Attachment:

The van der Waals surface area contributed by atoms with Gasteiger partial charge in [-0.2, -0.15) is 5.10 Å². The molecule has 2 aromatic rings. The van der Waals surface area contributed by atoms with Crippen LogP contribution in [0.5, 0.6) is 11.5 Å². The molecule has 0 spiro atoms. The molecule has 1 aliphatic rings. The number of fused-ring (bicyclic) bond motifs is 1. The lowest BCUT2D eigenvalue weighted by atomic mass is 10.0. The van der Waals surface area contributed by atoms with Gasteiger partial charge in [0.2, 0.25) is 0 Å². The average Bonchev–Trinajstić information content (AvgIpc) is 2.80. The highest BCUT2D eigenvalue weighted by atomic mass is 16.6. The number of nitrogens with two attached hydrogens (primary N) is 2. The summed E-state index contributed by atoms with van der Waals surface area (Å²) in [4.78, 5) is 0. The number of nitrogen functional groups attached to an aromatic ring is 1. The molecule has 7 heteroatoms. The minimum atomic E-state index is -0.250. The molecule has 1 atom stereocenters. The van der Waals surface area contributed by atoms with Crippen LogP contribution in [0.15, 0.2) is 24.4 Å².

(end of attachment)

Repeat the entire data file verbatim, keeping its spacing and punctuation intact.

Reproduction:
The van der Waals surface area contributed by atoms with Gasteiger partial charge in [-0.2, -0.15) is 5.10 Å². The molecule has 2 aromatic rings. The van der Waals surface area contributed by atoms with Crippen LogP contribution in [0.5, 0.6) is 11.5 Å². The molecule has 0 spiro atoms. The molecule has 1 aliphatic rings. The number of fused-ring (bicyclic) bond motifs is 1. The lowest BCUT2D eigenvalue weighted by atomic mass is 10.0. The van der Waals surface area contributed by atoms with Gasteiger partial charge in [0.2, 0.25) is 0 Å². The average Bonchev–Trinajstić information content (AvgIpc) is 2.80. The highest BCUT2D eigenvalue weighted by atomic mass is 16.6. The number of nitrogens with two attached hydrogens (primary N) is 2. The summed E-state index contributed by atoms with van der Waals surface area (Å²) in [4.78, 5) is 0. The number of nitrogen functional groups attached to an aromatic ring is 1. The molecule has 7 heteroatoms. The minimum atomic E-state index is -0.250. The molecule has 1 atom stereocenters. The van der Waals surface area contributed by atoms with Crippen LogP contribution in [0.15, 0.2) is 24.4 Å².